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To Think That I Saw It on 30th Street


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TORONADO IS not your father’s Oldsmobile. Nor is this new spot on North Park’s happening 30th Street a beer hall, although in France it might be called a bistro à bière, since it serves casual fare to complement an amazing variety of brewskis. The first offshoot of a San Francisco establishment of the same name, Toronado offers mind-boggling choices: Some 50 craft beers are on tap, and the number of bottled selections, including some vintage brews, is expected to reach 300. For grub, chef Dylan Weaver (a former instructor at the California Culinary Academy in Babylon-by-the-Bay) stuffs lengths of baguette with grilled artisan sausages and cooks up other beer-friendly chow . . . Sheer bliss, and cheap, too: a $4 bowl of chewy-texture tomato-fennel soup and a plate of buttery Cheddar-herb biscuits at Urban Solace (five biscuits run $4.25, and any you haul home will reheat beautifully) . . . More or less catercorner to Urban Solace, the new location of The Linkery is large, handsome and busy from 5:30 nightly (wish they served lunch!) . . . The sign at La Boheme condos on 30th just north of University has been up a while, and you have to hope that the promise “Coming Soon——Arrivederci Ristorante” will be kept. There’s always room for another good Italian, and the restaurants in the small Arrivederci group are among the best.

MAMAS, DON’T LET YOUR DAUGHTERS grow up to be hostesses——unless you teach them some manners before turning them loose on the world. One recent eve - ning, a guest and I entered the lobby of an expensive, well-known eatery (which I won’t name, on the principle that it’s management’s job to train employees, not mine) and approached the hostess, who stood behind a massive desk with crossed arms and a sour expression. “Is there something I can do for you?” she snapped. My jaw still aches from hitting the floor. Whatever happened to “Good evening”?

FISH OR CUT BAIT AT JADE THEATER, the hip haven at Seventh and C that every Thursday night presents the “Rok & Roll Sushi Social” from 6 to 10. Twenty bucks buys all-you-can-eat sushi, and if you get there before 7, the drinks are on special, too . . . Around the corner, the Spanish retreat Paul Dobson opened circa 1985 has reopened as La Gran Tapa Café——Bar Europa. The place slowly declined after Dobson sold it and was just plain gnarly a couple of years ago. The washed-and-brushed-up décor looks good, and the interesting, largely meatless menu (there are several meat-based or meatflavored dishes) divides among small and large tapas plates such as a Sicilian tomato salad, baguette slices with a trio of sauces, a savory chicken stew and wildmushroom risotto . . . As part of an ever more common phenomenon, La Gran Tapa notes on its menu “Bread served upon request.” Some places no longer serve bread at all, even if you beg. Feel free to translate one restaurant manager’s explanation that “People don’t want it anymore” as “It costs plenty to put bread and butter on the ta - ble.” . . . Alex Thao is expanding his miniempire north to La Cienaga’s restaurant row in Los Angeles, where Rama will open between STK and Nobu (no, these aren’t cross streets).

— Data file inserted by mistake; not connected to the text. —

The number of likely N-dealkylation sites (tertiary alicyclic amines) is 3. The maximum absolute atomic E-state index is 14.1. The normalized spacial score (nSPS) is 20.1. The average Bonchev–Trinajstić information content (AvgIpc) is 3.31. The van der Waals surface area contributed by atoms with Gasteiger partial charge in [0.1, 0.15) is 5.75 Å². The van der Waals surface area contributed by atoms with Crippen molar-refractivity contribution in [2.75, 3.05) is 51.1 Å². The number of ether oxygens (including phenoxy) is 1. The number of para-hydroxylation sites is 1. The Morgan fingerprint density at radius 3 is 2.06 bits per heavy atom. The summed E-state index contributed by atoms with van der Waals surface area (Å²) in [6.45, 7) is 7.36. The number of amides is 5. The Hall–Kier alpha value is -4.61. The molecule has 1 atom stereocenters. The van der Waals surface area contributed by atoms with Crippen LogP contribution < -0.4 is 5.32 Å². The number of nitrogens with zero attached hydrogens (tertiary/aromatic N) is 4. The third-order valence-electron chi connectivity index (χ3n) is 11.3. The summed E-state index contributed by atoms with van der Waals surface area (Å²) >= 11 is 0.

ONE IF BY SEA, TWO IF BY BICE: Remember The Paladion, the multistory distillation of Rodeo Drive built by the late developer Walter Smyk in the early ’90s at Front and G streets? Iit now houses offices, and filing cabinets stand behind what were Tiffany’s display windows.) It was there that Bice, the New York–based, high-end Italian cuisine chain, opened an extravagant rooftop eatery with $2 million décor by Adam Tihany that everybody just hated. Bice opened just in time for the recession that creamed Southern California (and subsequently fled) and now may have timed its second try in San Diego to coincide with another spell of dicey economics. The globe-spanning chain has branches in Is tanbul, Jeddeh, Madrid and Bethesda, Mary - land, and will occupy the fine Gas lamp corner of Fourth and Island. Mike Mitchell, managing partner of The Oceanaire Seafood Room down the block, says he and wife Robin always make a point of dining at the flagship Bice whenever they visit Manhattan.

SIDE DISH

Gimme Shelter (by the Bay)

PAUL MURPHY, an adventurer among chefs who periodically spends a few days under the waves teaching U.S. Navy submariners the finer points of gourmet chow, describes the new look at Humphreys Restaurant as “Out with the Polynesian, in with the modern.” It’s an apt description for the trendy remodel of this landmark Shelter Island eatery, though it remains true that if you’re seated windowside when the setting sun backlights Point Loma, you tend not to notice the interior. You will notice what’s on the plate: Murphy wrote an engaging new menu to complement Humphreys’ new look. The chef likes great big flavors, and offers starters like mirin and sesame-flavored shrimp with both wasabi sauce (it’s hot!) and mango-mint relish, and irresistible bites of grilled skirt steak soaked in a Korean-style marinade. Seafood highlights an entrée list peppered with such niceties as lemongrass-crusted swordfish with Thai red curry sauce, and seared Kona kampachi with orange–Serrano chile sauce. Cool the spice by finishing with pear bread pudding.

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